“Talking Sailing” from my archives. The Buccaneer

by Richard Crockett

An avid follower of my scribblings is David Staniforth who recently mentioned that I should give the Buccaneer keelboat class some coverage as he fondly remembers his time sailing them in tough conditions in False Bay.

It’s easier said than done as try spelling the name Buccaneer? Not so easy as it has been written in several different ways over the years, so one has to word-search every option to drill down deep into the digital archives to find the info.

The best way to open coverage of this bullet-proof yacht is to first go bak to the book “Yachting in Southern Africa” by Anthony Hocking as he gives a good overview. This is what he said:

“BUCCANEER three-berth offshore racing/cruising keelboat
L.O.A. 7 100 mm (23 ft 3 in)
Beam 2 300 mm (7 ft 6 in)
Displacement 1088,6 kg (2 400 lb)
Sail area 22,15 sq m (238 sq ft)
Essentially a scaled-down version of the Royal Cape One Design, the Van der Stadt designed Buccaneer arrived in South Africa in the mid-sixties-though known then as the Primaat. One or two boats were already sailing at the Cape and in Durban when the magazine Yachting World adopted the design and renamed it. With the rising cost of the RCOD a growing number of enthusiasts turned to the smaller craft, and in 1967 a Buccaneer Class Association was formed in Cape Town.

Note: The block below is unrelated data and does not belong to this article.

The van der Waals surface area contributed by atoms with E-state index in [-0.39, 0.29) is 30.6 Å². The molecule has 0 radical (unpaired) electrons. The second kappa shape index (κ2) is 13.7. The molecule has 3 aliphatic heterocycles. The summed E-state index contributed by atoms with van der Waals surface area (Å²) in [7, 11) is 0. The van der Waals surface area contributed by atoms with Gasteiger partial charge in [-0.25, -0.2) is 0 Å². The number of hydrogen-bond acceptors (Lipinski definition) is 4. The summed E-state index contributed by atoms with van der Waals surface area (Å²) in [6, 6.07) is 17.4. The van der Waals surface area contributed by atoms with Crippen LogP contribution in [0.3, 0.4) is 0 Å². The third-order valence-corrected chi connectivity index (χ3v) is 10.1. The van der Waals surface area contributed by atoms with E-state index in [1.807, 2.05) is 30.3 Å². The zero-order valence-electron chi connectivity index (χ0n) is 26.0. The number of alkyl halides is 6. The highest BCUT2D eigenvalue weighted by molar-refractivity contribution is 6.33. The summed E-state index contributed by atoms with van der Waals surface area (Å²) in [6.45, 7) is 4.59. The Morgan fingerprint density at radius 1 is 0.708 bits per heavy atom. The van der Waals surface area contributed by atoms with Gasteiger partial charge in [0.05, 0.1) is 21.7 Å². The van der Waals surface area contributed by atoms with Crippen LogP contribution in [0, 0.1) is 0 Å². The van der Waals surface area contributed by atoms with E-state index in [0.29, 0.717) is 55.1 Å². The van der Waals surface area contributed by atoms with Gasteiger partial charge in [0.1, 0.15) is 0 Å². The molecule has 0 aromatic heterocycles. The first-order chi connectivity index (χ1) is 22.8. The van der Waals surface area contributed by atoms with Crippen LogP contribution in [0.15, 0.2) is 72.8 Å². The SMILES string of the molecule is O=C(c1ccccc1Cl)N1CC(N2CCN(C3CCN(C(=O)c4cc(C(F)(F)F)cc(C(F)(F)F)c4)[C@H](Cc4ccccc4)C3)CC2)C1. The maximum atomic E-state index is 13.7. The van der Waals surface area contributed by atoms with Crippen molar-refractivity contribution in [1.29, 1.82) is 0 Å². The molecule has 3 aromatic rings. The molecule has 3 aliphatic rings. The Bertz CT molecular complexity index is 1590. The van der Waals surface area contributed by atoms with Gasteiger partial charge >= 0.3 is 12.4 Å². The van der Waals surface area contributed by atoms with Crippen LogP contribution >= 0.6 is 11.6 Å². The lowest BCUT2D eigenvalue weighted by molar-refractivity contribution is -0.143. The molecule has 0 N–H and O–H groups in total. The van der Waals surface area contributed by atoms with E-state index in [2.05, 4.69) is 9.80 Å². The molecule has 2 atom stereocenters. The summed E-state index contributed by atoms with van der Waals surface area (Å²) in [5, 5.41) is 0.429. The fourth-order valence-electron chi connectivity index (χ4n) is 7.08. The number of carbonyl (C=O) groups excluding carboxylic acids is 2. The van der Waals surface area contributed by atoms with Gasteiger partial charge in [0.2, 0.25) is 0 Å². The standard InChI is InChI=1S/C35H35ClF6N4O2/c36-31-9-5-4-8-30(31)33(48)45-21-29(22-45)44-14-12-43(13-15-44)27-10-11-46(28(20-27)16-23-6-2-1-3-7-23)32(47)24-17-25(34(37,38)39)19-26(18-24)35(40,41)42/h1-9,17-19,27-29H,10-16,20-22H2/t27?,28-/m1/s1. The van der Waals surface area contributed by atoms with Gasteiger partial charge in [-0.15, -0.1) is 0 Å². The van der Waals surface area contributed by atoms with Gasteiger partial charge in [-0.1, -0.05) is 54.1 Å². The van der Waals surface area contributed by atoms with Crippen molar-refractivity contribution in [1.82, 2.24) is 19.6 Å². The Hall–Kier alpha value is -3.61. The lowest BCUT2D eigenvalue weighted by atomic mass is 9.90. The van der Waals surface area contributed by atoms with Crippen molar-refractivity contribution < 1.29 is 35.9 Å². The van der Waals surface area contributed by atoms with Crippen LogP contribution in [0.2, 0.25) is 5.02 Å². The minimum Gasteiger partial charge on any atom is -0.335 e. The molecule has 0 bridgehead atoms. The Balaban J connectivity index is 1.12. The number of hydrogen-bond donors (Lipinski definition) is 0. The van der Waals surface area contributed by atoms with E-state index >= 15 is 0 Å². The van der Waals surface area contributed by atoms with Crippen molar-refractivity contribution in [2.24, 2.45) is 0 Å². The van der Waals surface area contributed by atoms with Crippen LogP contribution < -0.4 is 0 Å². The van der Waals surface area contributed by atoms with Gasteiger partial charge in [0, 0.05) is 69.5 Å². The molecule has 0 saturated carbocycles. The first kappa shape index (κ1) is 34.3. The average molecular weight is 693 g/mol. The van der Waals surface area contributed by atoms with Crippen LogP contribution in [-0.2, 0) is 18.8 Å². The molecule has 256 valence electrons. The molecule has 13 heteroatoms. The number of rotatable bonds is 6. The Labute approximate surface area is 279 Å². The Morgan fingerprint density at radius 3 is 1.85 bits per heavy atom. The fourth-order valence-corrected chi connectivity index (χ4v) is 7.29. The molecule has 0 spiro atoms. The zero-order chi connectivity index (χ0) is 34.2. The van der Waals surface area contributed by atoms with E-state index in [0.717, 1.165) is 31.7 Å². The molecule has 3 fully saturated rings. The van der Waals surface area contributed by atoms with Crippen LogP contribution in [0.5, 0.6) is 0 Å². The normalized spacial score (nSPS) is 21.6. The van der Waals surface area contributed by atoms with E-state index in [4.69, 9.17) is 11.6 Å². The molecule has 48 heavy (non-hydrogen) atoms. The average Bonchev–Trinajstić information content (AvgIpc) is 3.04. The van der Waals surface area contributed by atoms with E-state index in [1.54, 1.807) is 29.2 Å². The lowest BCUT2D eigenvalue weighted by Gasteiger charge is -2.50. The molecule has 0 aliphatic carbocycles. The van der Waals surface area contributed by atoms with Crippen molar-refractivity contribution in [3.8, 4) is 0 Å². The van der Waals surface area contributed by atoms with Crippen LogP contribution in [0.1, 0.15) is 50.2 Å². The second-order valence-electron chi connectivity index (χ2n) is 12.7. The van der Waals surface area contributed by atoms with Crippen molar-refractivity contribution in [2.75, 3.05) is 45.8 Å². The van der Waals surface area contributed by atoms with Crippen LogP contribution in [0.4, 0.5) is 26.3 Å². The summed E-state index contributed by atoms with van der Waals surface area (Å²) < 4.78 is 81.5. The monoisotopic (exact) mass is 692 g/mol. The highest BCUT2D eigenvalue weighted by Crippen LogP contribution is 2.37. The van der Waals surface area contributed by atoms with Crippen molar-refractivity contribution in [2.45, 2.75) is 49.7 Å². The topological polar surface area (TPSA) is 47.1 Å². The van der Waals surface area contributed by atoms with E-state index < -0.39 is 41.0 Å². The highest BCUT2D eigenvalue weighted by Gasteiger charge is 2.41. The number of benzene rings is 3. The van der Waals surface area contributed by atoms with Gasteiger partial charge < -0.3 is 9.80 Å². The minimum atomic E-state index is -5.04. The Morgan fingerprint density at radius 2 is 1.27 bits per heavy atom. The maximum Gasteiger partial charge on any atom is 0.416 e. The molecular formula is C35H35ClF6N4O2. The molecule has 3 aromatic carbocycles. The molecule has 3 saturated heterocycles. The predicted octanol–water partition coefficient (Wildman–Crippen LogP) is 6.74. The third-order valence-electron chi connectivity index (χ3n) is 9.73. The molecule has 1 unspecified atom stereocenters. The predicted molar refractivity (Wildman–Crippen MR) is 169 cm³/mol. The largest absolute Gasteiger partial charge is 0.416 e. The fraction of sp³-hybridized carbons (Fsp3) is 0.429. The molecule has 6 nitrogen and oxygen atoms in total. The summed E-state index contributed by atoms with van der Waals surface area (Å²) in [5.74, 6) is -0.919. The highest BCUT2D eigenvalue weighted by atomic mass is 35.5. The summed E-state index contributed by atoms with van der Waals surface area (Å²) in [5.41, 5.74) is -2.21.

“With its simple construction plan – five frames to the RCOD’s thirteen – the Buccaneer has proved a favourite with the home builder, and in the class’s short history forty have been launched in South Africa and many more are in the building. The majority of these are in the Cape, though a pocket has been developed on the Vaal Dam, and there are Buccaneers too in Durban and Port Elizabeth. With three berths and a galley, the design has proved ideal for long-distance racing and extended coastal cruising.

“In the strict sense of the term the Buccaneer is not a one-design class, for the class rules provide for both iron- and lead-weight keels. On the other hand the class constitution is so strict on rule observance that a new glass-fibre hull marketed in Johannesburg was declared inadmissible because the original design provided for marine plywood hulls only. Whether the new hulls were to be allowed depended on the decision of the designer himself, the class association committee declared.